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Deconstructing “Energy East”

What do environmental stakeholders have to say about the proposed west-east pipeline?

by Rana Encol

Proposed pipeline conversion and expansion. TransCanada says this route won't be finalized until they "have assessed and incorporated input from numerous stakeholders, including First Nation and Métis communities, landowners, local communities and provincial and federal governments" (Courtesy of TransCanada)
Proposed pipeline conversion and expansion. TransCanada says this route won't be finalized until they "have assessed and incorporated input from numerous stakeholders, including First Nation and Métis communities, landowners, local communities and provincial and federal governments" (Courtesy of TransCanada)
The National Energy Board regulatory process (Courtesy NEB)
The National Energy Board regulatory process (Courtesy NEB)

Last Thursday, residents in Saint John, New Brunswick, attended one of many planned open houses for the proposed TransCanada Energy East pipeline.

Kathy McNulty felt uncomfortable with how the meetings were conducted. “There's no give and take between us and the employees,” she told the CBC. “I felt really managed by the company. And I mean that in the least complimentary way.”

She's not alone in her discomfort. Environmentalists and indigenous activists are questioning the politics around the $12-billion TransCanada Energy East pipeline – what in their circles is known as “Bitumen East.”

The proposed oil pipeline is meant to bring tar sands oil from Alberta to refineries in eastern Canada, and end at the Canaport LNG terminal, a deep water marine terminal in Saint John.

Industry proponents claim the pipeline will bring energy security to Atlantic Canada while touting the construction as a nation-building project. Opponents see a sticky substance most Eastern refineries are not built to refine. For them, this project means placing communities and waterways at risk so that Alberta's landlocked crude might reach off-shore global markets.

The pipeline would transfer 1.1 million barrels across the country a day. This is twice as much as the maximum possible consumption of oil in Eastern Canada. Currently Atlantic Canada refineries rely on imported oil from overseas sources – mostly Nigeria, Libya, and Saudi Arabia – and export their surplus production to the United States.

Alex Pourbaix, the TransCanada Corp. executive in charge of oil pipelines, told the CBC that foreign oil costs $30-40 more per barrel. TransCanada CEO Russ Girling has predicted that the global demand for crude will rise by 10 to 30 million barrels/day in the coming years.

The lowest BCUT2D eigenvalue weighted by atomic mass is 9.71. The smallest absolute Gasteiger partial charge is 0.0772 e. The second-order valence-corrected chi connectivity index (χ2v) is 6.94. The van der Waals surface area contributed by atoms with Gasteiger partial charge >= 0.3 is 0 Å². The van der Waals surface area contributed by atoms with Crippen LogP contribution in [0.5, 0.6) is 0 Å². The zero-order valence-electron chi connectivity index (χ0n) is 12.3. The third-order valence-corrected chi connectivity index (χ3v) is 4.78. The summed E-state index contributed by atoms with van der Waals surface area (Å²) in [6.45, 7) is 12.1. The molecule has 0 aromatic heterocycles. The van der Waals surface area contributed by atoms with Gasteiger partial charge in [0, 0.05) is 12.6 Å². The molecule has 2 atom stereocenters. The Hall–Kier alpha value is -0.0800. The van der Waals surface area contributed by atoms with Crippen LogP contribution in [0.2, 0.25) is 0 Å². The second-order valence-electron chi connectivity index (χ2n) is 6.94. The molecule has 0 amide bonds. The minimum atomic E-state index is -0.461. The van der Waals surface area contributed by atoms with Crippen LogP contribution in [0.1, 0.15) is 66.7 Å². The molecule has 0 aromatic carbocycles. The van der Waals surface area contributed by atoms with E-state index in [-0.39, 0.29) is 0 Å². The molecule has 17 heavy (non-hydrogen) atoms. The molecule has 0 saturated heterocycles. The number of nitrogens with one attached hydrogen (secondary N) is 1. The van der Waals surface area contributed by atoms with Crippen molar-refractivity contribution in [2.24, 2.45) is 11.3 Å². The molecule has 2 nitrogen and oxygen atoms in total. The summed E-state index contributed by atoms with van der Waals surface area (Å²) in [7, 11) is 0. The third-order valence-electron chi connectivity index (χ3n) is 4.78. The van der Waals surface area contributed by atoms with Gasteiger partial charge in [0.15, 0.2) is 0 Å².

Cat Abreu works at the Ecology Action Centre in Halifax, and is convinced that renewable energy will create a more sustainable local economy. She believes the emphasis on national energy security is misplaced, as the pipeline will move Alberta oil to Eastern refineries but also foreign markets such as India. “(The pipeline) is not about energy security, it's about exports,” she says.

Atlantic Canada already produces its own oil for export. “If the concern is about energy security, we should be using the oil we have here,” she adds.

Some of the oil would be light crude, which the refineries in Saint John could technically process. But most of it will be bitumen, a heavy unrefined product that no refinery east of Montreal currently has the capacity to refine. “Trying to go after Alberta oil – why would we take on the risks associated with the pipeline when we have local sources for energy security?” asks Abreu.

After the initial phase of construction, only about thirty long-term jobs would be created in the Atlantic region, mainly at the deep water terminal in Saint John.

“It's nothing compared to what could be created by a thriving renewable energy sector and energy efficiency market,” says Abreu. Domestic energy sources include wind, solar, tidal, and small scale hydro. The money and jobs generated from such resources come from and stay within the region.

Irving Oil has committed to this terminal but has said nothing about the refinery upgrades that would be necessary to process Alberta crude. For Abreu, this indicates they are concentrating on export markets, rather than local processing for local markets.

Irving Oil, which operates the refineries, did not respond to repeated requests for an interview.

* * *

Matthew Abbott, a Bay of Fundy specialist with the New Brunswick Conservation Council, worries about the possible two- or three-fold increase in oil tanker traffic in the bay known for having some of the highest tides in the world.

Abbott hails from Charlotte County, which sits on Passamaquoddy Bay, where livelihoods are tied to the sea – as is true of most of the coastal areas of the province. The bay boasts an active lobster fishery and scallop fishery. The peninsular town of St. Andrews relies on wildlife and whale watching for jobs.

He acknowledges that some mitigation strategies are underway: shipping lines have moved to prevent ships from striking North Atlantic right whales in their customary waters.

To their credit, Coast Guard agencies take oil spill exercises very seriously, he says. But once oil is spilt, it's hard to reverse the damage – especially to something as unreversible as the reputation of pristine waters known for their seafood. Oil spreads quickly and doesn't mix well with local environments. Jobs reliant on the ecosystem are lost.

Abbott points out that TransCanada doesn't disclose all chemicals and solvents used to ship product extracted from the oil sands. It's unclear if the soup of chemicals mixed in with oil will float to the surface, making it relatively easier to clean if – or when – a spill occurs.

There are measures to mitigate the risks, but activists like Abbott do not find them earnest in in the absence of a meaningful renewable energy plan. Marine life is already threatened by ocean acidification and temperature changes occurring as a result of climate change.